"I am pleased to be joining a community with such a stellar staff and solid reputation," Burks said. "I look forward to becoming an integral part of the team and of the retirement community." He follows Joe Hoff, who moved to a similar post with Friendship Retirement Communities in Roanoke.
              
Brandon Oaks, a non-profit life plan community, operates under the sponsorship of Virginia Lutheran Homes. Brandon Oaks offers residents independent living, assisted living, nursing care and therapy.  

Celebrating quilts

            (Here are excerpts from a sermon by the Rev. Terri Church at Our Saviour, Warrenton, on Aug. 14 before the quilts were sent to Lutheran World Relief.)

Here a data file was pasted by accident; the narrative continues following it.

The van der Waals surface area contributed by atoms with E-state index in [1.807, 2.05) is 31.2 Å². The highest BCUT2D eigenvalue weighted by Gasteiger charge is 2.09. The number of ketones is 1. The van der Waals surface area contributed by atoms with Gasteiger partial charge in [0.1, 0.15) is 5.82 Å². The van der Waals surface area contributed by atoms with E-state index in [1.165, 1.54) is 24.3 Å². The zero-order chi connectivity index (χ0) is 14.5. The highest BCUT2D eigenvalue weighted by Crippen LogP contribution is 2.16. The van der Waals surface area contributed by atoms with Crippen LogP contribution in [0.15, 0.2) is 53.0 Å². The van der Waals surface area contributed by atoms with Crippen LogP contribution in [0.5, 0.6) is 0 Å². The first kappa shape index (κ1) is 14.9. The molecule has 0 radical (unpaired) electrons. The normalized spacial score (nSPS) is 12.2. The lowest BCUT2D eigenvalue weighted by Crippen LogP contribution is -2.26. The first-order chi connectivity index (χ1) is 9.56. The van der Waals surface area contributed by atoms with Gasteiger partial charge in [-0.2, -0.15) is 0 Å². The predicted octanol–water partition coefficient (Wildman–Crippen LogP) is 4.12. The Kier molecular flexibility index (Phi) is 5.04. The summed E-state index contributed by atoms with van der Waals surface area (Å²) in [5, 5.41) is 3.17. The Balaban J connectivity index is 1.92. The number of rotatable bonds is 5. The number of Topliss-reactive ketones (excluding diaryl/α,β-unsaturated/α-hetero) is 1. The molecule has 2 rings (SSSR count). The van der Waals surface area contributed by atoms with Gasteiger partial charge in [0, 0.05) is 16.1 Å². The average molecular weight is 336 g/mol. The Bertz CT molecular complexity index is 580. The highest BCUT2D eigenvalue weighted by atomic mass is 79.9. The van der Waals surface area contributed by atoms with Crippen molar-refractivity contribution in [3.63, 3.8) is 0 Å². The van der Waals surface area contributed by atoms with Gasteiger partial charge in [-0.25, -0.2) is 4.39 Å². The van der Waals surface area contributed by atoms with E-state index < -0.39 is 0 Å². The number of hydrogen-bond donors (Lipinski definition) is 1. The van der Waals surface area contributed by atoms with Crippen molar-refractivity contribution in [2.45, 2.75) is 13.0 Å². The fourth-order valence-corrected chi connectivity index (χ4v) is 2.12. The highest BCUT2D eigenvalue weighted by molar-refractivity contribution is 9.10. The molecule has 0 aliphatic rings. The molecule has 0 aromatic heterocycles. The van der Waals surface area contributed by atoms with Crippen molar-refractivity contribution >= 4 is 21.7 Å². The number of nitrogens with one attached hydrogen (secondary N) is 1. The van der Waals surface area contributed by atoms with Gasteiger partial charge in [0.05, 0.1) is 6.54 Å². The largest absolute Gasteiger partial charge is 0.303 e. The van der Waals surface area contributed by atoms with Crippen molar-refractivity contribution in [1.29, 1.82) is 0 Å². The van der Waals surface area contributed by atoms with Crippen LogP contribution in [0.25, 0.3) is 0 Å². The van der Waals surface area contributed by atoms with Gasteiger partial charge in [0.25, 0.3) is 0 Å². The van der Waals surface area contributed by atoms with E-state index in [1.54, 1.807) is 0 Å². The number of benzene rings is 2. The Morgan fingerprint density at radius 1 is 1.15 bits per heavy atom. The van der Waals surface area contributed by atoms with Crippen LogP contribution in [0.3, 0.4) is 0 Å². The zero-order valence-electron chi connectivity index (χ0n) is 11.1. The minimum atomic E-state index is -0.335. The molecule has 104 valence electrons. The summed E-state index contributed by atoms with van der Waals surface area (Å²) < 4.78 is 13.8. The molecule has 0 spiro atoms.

Quilts on display at
Our Saviour, Warrenton
      Wow! It is an amazing treat to come to worship on this particular weekend each year. I mean, where else do we see the place adorned so beautifully, feel the comfort of padding working through so many different hands in the past year?! Yes, it's the Blessing of the Quilts at Our Saviour again, and we are here to celebrate.
            Let us celebrate the hands that cut the 12-inch squares of the donated fabric, to those that sewed them together, to the pins and batting, backing and tying, the hands that ironed, to the hands that typed announcements and schedules-Oh! How beautiful are the hands of those who bring good news! Thank you, Quilters, for your ministry to those most in need.!
            Let us celebrate all the women (and the men) who made these quilts and all the many ones before them! But even more so, let us celebrate that these quilts are not just beautiful and comfortable but that they are useful. As they have been for so many years, since even before Lutheran World Relief was founded in 1945, these quilts will travel across the globe to those in need.
Pastor Church and Marian
are sewing quilts